There is a tone in music gone, a star from out our sky,
That left as with thy gentle words, and with shy kindling eye,
And sadly youthful voices fall upon oar aching ear;
Our lonely spot m desolate, because thou art not here.
Four weary year* have fled away, since last that racaat chair
Was as a throne of joy to as, for thy glad form was there \
Those long and weary years have diaam'd the freshness of oar youtV
Bat tightened round oar loving hearts, their early ties of truth.
The sunny summer of our life hath hat Us shiaing baa,
And sombre aatuaua clouds have veiled its morning's asare blue,
But yet for thee the heart's young buds shall bloom 'mid winter drear,
That wither in their soikude, because thou art not here.
Come to as, brother, o'er the wave itfr pare white crest of final
Shall waft thee, like the wings of hope, bock to thy native heme.
The voices of familiar friends, an answering nato thine,
Shall whisper to tbee throaghthe wiade, and laretbee o'er Use brine.
The long, long nights are coesiag oa, the tiate foraüitb end song, #
The galbtfiag round the hoasehoM hearth of all the beppy throng—
The meeting place of parted friends, wboae light hearts glad the year,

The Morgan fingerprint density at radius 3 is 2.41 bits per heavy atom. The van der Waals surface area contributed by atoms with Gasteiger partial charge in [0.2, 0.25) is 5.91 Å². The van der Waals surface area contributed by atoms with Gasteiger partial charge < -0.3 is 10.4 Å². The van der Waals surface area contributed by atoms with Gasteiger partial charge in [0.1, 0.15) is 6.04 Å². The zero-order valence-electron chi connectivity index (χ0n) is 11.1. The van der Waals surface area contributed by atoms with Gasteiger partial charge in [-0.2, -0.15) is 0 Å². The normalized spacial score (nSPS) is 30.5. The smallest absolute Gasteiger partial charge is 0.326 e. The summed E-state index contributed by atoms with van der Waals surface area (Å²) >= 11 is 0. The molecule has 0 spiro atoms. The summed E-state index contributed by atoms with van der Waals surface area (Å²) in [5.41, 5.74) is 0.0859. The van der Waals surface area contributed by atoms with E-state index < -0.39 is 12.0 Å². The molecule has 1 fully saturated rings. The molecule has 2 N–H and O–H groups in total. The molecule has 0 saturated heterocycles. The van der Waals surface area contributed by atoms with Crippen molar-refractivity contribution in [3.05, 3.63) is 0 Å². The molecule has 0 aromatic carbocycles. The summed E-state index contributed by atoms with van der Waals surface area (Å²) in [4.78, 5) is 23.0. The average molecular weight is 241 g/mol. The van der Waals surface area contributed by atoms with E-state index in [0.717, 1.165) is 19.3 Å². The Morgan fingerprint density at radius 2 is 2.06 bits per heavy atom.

Awl strip it of hs lonsBnem id yot tboaart not bare.
The Devil's Lake.*—In the northern portion of In-
diana there are many beautiful little lalles which give
great interest to a country that is somewhat open.
About twenty-five miles from Logansport, and in
the vicinity of Rochester, there is one of these lakes
about two miles in length, balf-a-mile in width, and of
unknown depth. Soundings were once tried with a
line of thirteen fathoms, but with no effect.
This lake is called by the Indians, " Man-i-too," or
the" Devil's Lakeand such is the terror in which
it is held that few Indians would even dare to venture
in & canoe upon its surface. The Indians would net-
thet fish nor batbe in the lake, such is the nowerful
contriction (that Man-i-too, or the Evil Spirit dwells in
the chirystal waters.
It may elicit a smile from the incredulous to assert